Rajesh Jain has a problem. He's a busy man: so, with "a few hundred emails a day, dozens of IM sessions, tracking an ever-increasing number of websites and blogs.......... and the need for synchronisation with the other devices in our lives", it's obvious he's having a hard time keeping up, let alone getting any work done! His solution: re-engineer the desktop with a micro content client and a digital dashboard. Wow.
I think, when he speaks of having a focus on the 'new users, he's talking India, and the rest of the third world.
Home Users and SME employees need the simplest, cheapest device that can connect to the server and provide a graphical desktop to users. This is similar to the network computer idea that was put forth by Larry Ellison some years ago. In that case, they targeted the wrong market – the focus needs to be on the new users, not on existing users. To make this thin client, the need is for a USD 10 CPU as part of a USD 30 motherboard in a box which has an aggregate cost of USD 50. The processing power of the CPU needs to be about 66-75 Mhz, the memory on the box needs to be no more than 2 MB RAM. The box needs to be able to run any OS which can support the vnc (virtual network computer) software. What vnc does is project the full desktop from the server.
The USD 50 thin client needs five connectors: for keyboard, mouse, monitor, network and power. A new keyboard and mouse will cost about USD 10. A refurbished monitor should be available for USD 40-50. To make matters simple, it should be able to work on 12 volts DC power through an adaptor. Thus, it should be possible to assemble a complete thin client computing solution for about USD 100-110 for every user.
The thin clients need no management and never need to be upgraded. It is computing at its simplest. It leverages the fact that networks are becoming faster and unwired. In fact, the second generation of the thin client should have embedded WiFi support. Broadcom recently announced a single-chip WiFi for USD 12-13. This way, even the need for cabling in an organization or residential colony will be eliminated.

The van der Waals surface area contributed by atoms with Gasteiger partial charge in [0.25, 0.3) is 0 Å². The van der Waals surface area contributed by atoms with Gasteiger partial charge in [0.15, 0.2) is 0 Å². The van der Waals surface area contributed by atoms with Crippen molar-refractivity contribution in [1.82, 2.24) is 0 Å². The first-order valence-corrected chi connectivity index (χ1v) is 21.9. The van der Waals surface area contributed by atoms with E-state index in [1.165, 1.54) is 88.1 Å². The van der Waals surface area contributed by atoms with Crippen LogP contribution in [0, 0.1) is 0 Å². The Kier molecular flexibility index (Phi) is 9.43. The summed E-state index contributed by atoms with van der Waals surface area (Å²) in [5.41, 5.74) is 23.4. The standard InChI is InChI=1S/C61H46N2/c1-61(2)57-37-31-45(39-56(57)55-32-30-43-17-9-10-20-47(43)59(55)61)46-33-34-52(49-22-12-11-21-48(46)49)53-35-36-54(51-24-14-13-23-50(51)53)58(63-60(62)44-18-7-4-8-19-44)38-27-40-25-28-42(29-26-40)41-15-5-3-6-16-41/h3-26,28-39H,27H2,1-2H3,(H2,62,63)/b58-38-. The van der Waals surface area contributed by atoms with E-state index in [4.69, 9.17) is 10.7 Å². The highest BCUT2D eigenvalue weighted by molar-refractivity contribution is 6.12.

The computer desktop has barely changed in the past decade. The Windows monoculture has limited our world to files, directories, icons and double-clicks. This is even as the Internet and Web have taken over our lives, and created new interfaces – the web browser, the email client, the instant messaging client and now, the emerging RSS reader and aggregator. There is a need for a change on the desktop. The need is for richer web clients, ideas from computer gaming to make visually rich interfaces, and dashboards to provide us an integrated view of our digital lives and information. The volume of transactions that we do on a computer have skyrocketed in the past decade – a few hundred emails a day, dozens of IM sessions, tracking an ever-increasing number of websites and blogs with their microcontent, and the need synchronisation with the other device in our lives (the cellphone). It is time to rethink and re-engineer the desktop. What needs to take its place is not clear, but what perhaps comes closest is a mix of three ideas: a web services browser, a microcontent client and a digital dashboard.
Source: Emergic Org